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Congress is finally pushing the US to withdraw from Yemen. It's about time | Mark Weisbrot

Fös, 30/11/2018 - 16:43

The Senate’s vote this week to push the US military to withdraw from Yemen is historic for a number of reasons

It was a resounding defeat for the White House and Republican Senate leadership: by a 63-37 majority, the US Senate voted this week to advance legislation that would give President Trump 30 days to get the US military out of Saudi Arabia’s genocidal war in Yemen, unless he could get congressional authorization for US military intervention. Which he almost certainly could not.

The vote on Wednesday was procedural, allowing the legislation spearheaded by Bernie Sanders, Mike Lee and Chris Murphy – to move toward a full Senate vote. But it is widely seen as a reliable indicator of what a Senate vote on the resolution itself would look like.

I think there is an American imprint on every single civilian death inside Yemen. We sell them the bombs, we help them with the targeting, we fuel their planes in mid-air, and we give them moral cover. So I don’t think there is any way around complete American culpability for the humanitarian nightmare that is happening there.

Mark Weisbrot, co-director of the Center for Economic and Policy Research in Washington and the president of Just Foreign Policy, is the author of Failed: What the ‘Experts’ Got Wrong About the Global Economy (2015, Oxford University Press)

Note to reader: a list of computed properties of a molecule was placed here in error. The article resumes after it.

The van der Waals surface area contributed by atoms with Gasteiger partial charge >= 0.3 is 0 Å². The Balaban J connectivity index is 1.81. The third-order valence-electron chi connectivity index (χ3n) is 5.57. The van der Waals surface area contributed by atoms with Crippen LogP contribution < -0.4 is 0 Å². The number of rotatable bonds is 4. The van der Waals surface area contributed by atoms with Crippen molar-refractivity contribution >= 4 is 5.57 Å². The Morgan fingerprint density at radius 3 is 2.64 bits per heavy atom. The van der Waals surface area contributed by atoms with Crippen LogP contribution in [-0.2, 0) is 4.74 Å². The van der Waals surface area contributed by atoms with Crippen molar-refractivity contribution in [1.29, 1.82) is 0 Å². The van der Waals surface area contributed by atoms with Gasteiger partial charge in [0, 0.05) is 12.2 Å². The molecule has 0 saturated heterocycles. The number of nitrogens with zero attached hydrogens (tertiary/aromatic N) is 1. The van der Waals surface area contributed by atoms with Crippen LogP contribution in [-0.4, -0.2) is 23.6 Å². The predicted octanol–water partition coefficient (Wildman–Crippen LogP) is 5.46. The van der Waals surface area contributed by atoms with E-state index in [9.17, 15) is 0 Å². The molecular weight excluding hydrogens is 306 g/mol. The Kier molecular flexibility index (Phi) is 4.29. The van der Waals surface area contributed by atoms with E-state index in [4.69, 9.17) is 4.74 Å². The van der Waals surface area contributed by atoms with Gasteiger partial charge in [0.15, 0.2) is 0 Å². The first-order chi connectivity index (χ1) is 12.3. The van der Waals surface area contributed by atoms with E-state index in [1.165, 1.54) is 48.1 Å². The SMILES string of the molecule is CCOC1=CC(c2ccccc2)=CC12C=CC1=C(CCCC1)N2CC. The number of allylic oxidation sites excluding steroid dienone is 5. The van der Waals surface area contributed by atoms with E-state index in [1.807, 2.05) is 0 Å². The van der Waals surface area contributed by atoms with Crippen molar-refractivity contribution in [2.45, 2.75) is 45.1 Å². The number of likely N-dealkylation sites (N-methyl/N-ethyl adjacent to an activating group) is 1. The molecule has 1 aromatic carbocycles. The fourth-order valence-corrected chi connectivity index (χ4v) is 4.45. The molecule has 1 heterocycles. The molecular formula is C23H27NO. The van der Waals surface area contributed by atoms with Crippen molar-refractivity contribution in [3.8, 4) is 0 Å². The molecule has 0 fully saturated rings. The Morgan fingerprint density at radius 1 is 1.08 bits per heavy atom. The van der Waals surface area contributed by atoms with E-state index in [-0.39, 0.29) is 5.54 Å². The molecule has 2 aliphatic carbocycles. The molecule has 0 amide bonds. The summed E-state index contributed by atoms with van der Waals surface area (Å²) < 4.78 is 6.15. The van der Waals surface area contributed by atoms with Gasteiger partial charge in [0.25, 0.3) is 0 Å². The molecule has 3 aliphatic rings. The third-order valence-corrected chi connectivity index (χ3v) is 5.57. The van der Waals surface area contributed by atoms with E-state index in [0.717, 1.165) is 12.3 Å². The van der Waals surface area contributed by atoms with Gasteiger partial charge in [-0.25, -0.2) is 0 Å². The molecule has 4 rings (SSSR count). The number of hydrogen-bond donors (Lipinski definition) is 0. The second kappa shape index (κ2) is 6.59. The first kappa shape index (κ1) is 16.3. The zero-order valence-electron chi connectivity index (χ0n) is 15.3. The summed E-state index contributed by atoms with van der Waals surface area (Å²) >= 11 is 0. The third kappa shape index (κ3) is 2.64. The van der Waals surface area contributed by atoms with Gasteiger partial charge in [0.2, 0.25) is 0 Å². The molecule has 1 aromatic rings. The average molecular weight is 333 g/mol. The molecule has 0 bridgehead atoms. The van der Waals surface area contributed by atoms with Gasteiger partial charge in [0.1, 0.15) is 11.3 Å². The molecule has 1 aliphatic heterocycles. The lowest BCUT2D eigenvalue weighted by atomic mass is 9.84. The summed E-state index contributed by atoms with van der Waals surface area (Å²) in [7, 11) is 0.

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When will America stop participating in Yemen's genocidal war? | Mark Weisbrot

Fim, 15/11/2018 - 14:56

Sooner or later, the Trump administration will be forced to withdraw from this war. But how many people will die before it happens?

On Wednesday the Republican leadership briefly transformed the US House of Representatives into a theater of the absurd in order to block a debate and vote on US military participation in a genocidal war.

In an odd spectacle, representatives went back and forth between speaking about wolves, who kill other animals, to the Saudi monarchy, which has killed hundreds of thousands of people – mostly civilians including children – and pushed 14 million people to the brink of starvation.

Mark Weisbrot, co-director of the Center for Economic and Policy Research in Washington and the president of Just Foreign Policy, is the author of Failed: What the ‘Experts’ Got Wrong About the Global Economy (2015, Oxford University Press).

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